Listening again to this recording now in comparison with the more recent one by the Trio Wanderer, I find each corrects the slight excesses of the other. The Domus group tends to take more time with the atmospheric stretches, especially the third slow movement, and perhaps its a bit too slow. The brilliant Trio Wanderer play faster, do not give in to the temptation to linger over the lyrical sections. But in their faster and more aggressive performance, they sacrifice some of the Faure magic which the Domus captures. My suggestion: get both recordings. Both terrific, and each suits one at different times.
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4.0 out of 5 stars Superbly Played, April 19, 2014
This review is from: Faure: Piano Quartets Nos. 1 & 2 (Audio CD)
I feel sure it would be difficult to find a better recorded or better played recording of these pieces by Faure. There is a lot of this composer's music I admire, most particularly the choral works and his compositions for solo piano. These works are very much (to my mind or ear) in the Romantic tradition of composers like Brahms, Schumann and Mendelssohn. The first is the most popular because it has the more memorable tunes and is gracefully persuasive and seductive. The opening movement is broad in character with an expansive rather sweeping melodic line that is rather grand. The second movement is a playful dance like movement led by the piano accompanied throughout by kind of obligato from the strings which is sometimes plucked and sometimes bowed. The slow movement is languorous and somber. The last movement has something of the character and irrepressible joyousness of Mendelssohn.

Once you get into this work you can explore the second which, for the sake of not overdoing things here, I will leave for you discover yourself.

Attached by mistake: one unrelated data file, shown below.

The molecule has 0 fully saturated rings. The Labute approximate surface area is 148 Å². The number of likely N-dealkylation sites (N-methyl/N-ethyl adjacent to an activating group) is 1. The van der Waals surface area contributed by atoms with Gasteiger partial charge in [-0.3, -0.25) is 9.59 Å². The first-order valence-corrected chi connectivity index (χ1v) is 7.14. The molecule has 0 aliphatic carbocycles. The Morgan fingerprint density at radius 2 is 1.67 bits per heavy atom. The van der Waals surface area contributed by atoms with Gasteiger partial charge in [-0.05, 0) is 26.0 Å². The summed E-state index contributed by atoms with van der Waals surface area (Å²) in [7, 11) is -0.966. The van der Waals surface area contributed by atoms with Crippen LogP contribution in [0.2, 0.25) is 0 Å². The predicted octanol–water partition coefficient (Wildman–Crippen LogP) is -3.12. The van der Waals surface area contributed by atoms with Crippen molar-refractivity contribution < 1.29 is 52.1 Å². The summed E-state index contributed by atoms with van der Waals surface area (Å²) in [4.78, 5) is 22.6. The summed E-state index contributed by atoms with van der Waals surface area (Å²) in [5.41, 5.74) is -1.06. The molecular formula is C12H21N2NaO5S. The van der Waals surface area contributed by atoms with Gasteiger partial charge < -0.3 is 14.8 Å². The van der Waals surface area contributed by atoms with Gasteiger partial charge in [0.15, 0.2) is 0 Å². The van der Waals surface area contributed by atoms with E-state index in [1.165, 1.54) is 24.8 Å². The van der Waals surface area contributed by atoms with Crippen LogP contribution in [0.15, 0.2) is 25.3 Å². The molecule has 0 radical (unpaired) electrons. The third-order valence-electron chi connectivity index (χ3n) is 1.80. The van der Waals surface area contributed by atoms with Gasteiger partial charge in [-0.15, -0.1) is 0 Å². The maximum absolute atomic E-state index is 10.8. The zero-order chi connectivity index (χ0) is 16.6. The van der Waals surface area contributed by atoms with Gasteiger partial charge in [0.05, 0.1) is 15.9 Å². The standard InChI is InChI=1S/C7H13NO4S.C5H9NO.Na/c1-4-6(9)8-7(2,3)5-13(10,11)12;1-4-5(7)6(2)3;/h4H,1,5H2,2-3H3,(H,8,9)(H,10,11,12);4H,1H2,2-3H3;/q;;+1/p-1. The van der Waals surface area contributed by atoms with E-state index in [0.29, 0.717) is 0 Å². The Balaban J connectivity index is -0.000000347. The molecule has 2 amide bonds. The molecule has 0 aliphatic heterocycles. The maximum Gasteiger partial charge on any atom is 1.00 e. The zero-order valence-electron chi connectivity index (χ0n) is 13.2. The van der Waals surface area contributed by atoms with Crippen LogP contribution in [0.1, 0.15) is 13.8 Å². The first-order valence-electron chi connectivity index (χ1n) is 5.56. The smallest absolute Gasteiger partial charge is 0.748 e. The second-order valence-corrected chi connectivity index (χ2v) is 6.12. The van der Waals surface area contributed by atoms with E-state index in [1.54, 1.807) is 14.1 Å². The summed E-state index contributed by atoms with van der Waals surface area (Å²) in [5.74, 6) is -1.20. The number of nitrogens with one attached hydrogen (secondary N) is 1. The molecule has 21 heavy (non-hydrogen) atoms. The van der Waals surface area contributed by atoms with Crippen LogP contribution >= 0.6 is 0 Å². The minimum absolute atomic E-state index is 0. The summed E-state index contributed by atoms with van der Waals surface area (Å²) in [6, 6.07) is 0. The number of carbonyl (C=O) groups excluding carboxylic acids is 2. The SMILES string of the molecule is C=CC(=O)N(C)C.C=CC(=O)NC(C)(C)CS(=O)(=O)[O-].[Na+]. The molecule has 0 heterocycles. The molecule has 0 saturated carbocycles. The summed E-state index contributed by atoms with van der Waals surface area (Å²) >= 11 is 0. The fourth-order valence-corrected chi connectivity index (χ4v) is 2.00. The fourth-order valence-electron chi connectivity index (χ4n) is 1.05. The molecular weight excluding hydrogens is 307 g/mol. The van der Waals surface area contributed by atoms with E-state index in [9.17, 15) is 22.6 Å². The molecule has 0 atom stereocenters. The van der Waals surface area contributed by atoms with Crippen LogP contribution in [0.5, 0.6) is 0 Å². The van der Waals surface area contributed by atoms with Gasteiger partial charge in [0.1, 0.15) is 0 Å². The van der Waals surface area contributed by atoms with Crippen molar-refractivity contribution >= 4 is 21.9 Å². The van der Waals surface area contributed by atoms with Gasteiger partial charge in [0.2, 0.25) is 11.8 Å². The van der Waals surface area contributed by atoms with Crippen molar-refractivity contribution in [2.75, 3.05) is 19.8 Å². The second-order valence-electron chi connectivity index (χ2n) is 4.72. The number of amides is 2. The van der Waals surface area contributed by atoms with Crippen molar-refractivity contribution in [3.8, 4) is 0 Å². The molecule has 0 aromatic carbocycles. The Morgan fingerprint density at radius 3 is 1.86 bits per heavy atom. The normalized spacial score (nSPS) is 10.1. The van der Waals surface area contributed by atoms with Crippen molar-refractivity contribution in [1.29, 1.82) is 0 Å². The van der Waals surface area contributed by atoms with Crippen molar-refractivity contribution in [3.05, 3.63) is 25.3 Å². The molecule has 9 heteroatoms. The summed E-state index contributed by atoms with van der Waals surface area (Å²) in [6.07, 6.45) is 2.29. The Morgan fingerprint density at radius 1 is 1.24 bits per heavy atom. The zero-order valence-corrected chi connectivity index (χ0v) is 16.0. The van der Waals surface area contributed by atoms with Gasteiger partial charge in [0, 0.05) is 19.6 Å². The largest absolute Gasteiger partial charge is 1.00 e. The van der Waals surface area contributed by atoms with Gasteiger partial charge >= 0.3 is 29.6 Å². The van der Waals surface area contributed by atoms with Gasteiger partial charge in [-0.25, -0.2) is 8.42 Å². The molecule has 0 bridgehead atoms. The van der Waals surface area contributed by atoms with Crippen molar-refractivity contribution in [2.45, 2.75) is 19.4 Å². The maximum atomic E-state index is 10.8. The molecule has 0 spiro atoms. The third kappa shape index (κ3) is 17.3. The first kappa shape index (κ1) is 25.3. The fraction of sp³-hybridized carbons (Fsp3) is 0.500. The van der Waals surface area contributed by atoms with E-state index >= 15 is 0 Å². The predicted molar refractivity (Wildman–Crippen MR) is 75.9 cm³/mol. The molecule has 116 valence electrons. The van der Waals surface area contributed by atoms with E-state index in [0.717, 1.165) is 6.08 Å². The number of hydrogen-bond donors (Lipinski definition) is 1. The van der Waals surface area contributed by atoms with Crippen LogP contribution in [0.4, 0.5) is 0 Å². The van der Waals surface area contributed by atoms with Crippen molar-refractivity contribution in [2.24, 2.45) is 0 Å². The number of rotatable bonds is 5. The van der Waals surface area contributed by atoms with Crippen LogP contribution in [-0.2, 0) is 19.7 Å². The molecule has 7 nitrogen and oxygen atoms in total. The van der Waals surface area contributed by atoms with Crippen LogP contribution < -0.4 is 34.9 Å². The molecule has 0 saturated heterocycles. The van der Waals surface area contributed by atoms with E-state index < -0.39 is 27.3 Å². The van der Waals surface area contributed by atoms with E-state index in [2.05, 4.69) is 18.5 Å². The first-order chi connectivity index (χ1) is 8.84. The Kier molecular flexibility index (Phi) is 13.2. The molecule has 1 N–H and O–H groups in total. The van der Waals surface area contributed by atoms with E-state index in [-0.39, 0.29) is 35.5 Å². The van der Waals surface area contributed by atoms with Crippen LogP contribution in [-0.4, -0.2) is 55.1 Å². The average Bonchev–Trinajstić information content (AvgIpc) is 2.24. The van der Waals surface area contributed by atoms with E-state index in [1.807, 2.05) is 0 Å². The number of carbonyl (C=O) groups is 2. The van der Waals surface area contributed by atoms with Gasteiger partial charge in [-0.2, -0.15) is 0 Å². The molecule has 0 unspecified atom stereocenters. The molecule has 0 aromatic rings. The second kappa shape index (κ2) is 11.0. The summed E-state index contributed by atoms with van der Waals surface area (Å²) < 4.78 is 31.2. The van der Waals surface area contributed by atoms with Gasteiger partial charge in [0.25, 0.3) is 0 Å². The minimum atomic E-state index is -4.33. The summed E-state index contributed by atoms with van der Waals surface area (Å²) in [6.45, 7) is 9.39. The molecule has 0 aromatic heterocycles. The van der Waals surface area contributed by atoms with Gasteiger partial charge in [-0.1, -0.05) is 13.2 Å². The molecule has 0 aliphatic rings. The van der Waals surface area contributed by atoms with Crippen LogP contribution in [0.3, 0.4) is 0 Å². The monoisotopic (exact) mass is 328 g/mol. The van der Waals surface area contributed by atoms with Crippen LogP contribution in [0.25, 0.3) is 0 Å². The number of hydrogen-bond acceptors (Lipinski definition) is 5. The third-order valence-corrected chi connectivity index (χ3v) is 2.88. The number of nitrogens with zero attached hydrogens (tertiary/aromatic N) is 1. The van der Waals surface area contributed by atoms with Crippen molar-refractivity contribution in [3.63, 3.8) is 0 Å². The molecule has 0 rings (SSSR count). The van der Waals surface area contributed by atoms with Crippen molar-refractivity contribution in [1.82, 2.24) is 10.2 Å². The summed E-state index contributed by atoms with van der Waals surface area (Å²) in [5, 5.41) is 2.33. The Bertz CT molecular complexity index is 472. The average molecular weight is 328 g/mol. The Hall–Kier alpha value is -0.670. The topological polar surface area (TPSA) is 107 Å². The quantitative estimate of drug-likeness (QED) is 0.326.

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5.0 out of 5 stars Gabriel Faure: Piano Quartets No.1 & 2, August 20, 2011
By 
Bjorn Viberg (European Union) - See all my reviews
This review is from: Faure: Piano Quartets Nos. 1 & 2 (Audio CD)
Gabriel Faure: Piano Quartets No.1 & 2 is a 1985 Hyperion Records Limited recording played by Domus. The sound quality is nothing short of superb. A very fine performance by Domus. Highly recommended indeed. 5/5.
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2 of 4 people found the following review helpful
5.0 out of 5 stars great recording, September 30, 2005
By 
G. Metcalf (United States) - See all my reviews
(REAL NAME)   
This review is from: Faure: Piano Quartets Nos. 1 & 2 (Audio CD)
Like on their recordings of his quintets Domus does a beautiful job here. These two pieces are from earlier in Faure's life than the quintets and so are simpler and perhaps more easily approached. The piano writing is great and beautifully played by Tomes. Strongly recomended to fans of romantic era chamber music and to fans of western art music more generally. The recording quality is up to the excellent standards of Hyperion.
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Faure: Piano Quartets Nos. 1 & 2
Faure: Piano Quartets Nos. 1 & 2 by Gabriel Faure (Audio CD - 1993)